Intelligence That Can't Be Lost
RECENTLY I was reading a book dedicated to retired people. It had a little ditty about the losses that come with age. In it, the writer affirmed that he had become used to all the limitations he was experiencing but one. The last line was ``But, oh, how I miss my mind'' (dedication to James A. Lane, A Birder's Guide to Florida, rev. 1989 by Harold R. Holt).
The belief that intelligence can somehow decline or be lost has been around a long time, but that doesn't mean that we need to accept it as an inevitable part of life. The Bible provides substantial evidence of people who were well beyond their eighties who led active lives, ones that demanded intelligence and stamina. Their secret: dependence on God, divine Mind, for direction and wisdom.
The example I find most encouraging is that of Moses. At the end of the book of Deuteronomy, the Bible says, ``Moses was an hundred and twenty years old when he died: his eye was not dim, nor his natural force abated'' (34:7). Nor was Moses' life a sheltered one. He had spent forty years leading the children of Israel through the great desert wilderness as they were learning what it means to be the people of God. These were hard years, ones of doubt, frustration, and even rejection. To fulfill his task successfully, Moses needed to see beyond the limitations of human intelligence to the presence of divine Mind and to perceive its guidance. His faithfulness to Mind's direction enabled him to bring his people to the border of the Promised Land.
Yet he wasn't the only one being cared for during those forty years. We read in Deuteronomy that, speaking to the children of Israel before his death, Moses said, ``I have led you forty years in the wilderness: your clothes are not waxen old upon you, and thy shoe is not waxen old upon thy foot'' (29:5). Even though these were outward things, the fact that they were preserved during the Israelites' long journey shows the power of God to help those who turn to Him.
The basis for preserving our intelligence--and increasing it--is the recognition that we don't have little separate, finite minds of our own. Nor is our intelligence the product of ``gray cells'' or a material brain. As the sons and daughters of God, we are totally spiritual and literally reflect the one Mind. What this means is that our intelligence--and all the capacities it includes--aren't locked into matter, which can be subject to disease or decay. It is the expression of the one divine Mind, God, which is infinite. Mary Baker Eddy, the Founder of the Church of Christ, Scientist, explains in her book Science and Health with Key to the Scriptures: ``Mind never enters the finite. Intelligence never passes into non-intelligence, or matter'' (p. 336). It follows, then, that if Mind never enters the finite--the only place where decay and decline could occur--Mind, or intelligence, can never be lost.
Daily recognition of this fact--and the affirmation of our spiritual nature--can do much to reverse any suggestion that we are losing our memory, mind, or intelligence, whether as a result of age or for some other reason. We can trust God's power to heal, just as Christ Jesus did. The Master asserted with great certainty that God does answer our prayers. Matthew's Gospel shares this Christly promise: ``Ask, and it shall be given you; seek, and ye shall find; knock, and it shall be opened unto you: for every one that asketh receiveth; and he that seeketh findeth; and to him that knocketh it shall be opened'' (7:7, 8).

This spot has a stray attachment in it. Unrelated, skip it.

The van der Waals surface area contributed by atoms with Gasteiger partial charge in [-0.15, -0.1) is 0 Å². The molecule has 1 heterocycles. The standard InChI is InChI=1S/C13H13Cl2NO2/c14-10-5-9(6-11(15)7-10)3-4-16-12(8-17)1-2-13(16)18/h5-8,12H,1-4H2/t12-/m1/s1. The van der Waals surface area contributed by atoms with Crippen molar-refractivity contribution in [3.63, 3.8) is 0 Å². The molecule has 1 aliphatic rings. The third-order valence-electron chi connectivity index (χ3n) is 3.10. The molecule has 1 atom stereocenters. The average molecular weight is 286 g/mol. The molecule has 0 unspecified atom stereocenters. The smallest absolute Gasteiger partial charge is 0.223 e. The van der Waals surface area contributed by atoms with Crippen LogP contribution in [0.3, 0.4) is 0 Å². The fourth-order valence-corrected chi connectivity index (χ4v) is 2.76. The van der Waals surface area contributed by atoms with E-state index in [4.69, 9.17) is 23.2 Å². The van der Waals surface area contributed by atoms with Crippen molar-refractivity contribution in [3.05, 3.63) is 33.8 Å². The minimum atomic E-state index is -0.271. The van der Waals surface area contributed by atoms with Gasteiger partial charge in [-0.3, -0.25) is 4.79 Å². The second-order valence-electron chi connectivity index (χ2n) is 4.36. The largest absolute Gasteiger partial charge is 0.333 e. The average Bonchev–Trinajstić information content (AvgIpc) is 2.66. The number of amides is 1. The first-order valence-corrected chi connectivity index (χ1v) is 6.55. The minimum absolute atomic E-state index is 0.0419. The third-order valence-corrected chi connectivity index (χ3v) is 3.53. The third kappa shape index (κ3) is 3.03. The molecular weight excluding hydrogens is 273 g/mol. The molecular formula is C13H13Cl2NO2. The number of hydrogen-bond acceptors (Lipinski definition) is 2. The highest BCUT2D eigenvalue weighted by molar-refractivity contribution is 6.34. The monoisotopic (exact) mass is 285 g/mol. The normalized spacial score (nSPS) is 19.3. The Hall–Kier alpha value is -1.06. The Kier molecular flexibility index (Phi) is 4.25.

If our memory seems to be fading, we can seek to understand more of our true, spiritual nature as an idea in Mind--for whom nothing is lost. If our intelligence seems to be hitting a wall of limi-tation, we can recognize the infinite fountain of Mind as our source and find the way opening up for us. Since our intelligence isn't personal and limited, but rests solely in God, good, we need only ask to express more of His infinite wisdom. Even if the progress comes slowly or only by degrees, we can rejoice and give thanks for the light we have received.
Sometimes such prayer will bring to light limi-tations that others predicted about us a long time ago and that we had forgotten. Or a belief in heredity's power to limit us may surface. Other times, we may find that we had pushed aside memories that we found too painful to recall.
But whatever the causes seem to be, they have no final power in our lives. And as we let divine intelligence guide us, actually work in our lives, we will find ourselves identifying more and more with the one Mind in all its goodness. Then memories will be leavened by love, and limitations will be overcome through the truth that man is, and always has been, inseparable from the one Mind.
Be not conformed to this world:
but be ye transformed
by the renewing of your mind,
that ye may prove what is
that good, and acceptable,
and perfect, will of God. . . .
Be kindly affectioned
one to another with brotherly love;
. . . rejoicing in hope;
patient in tribulation;
continuing instant in prayer . . . .
Be of the same mind
one toward another.
Romans 12:2, 10, 12, 16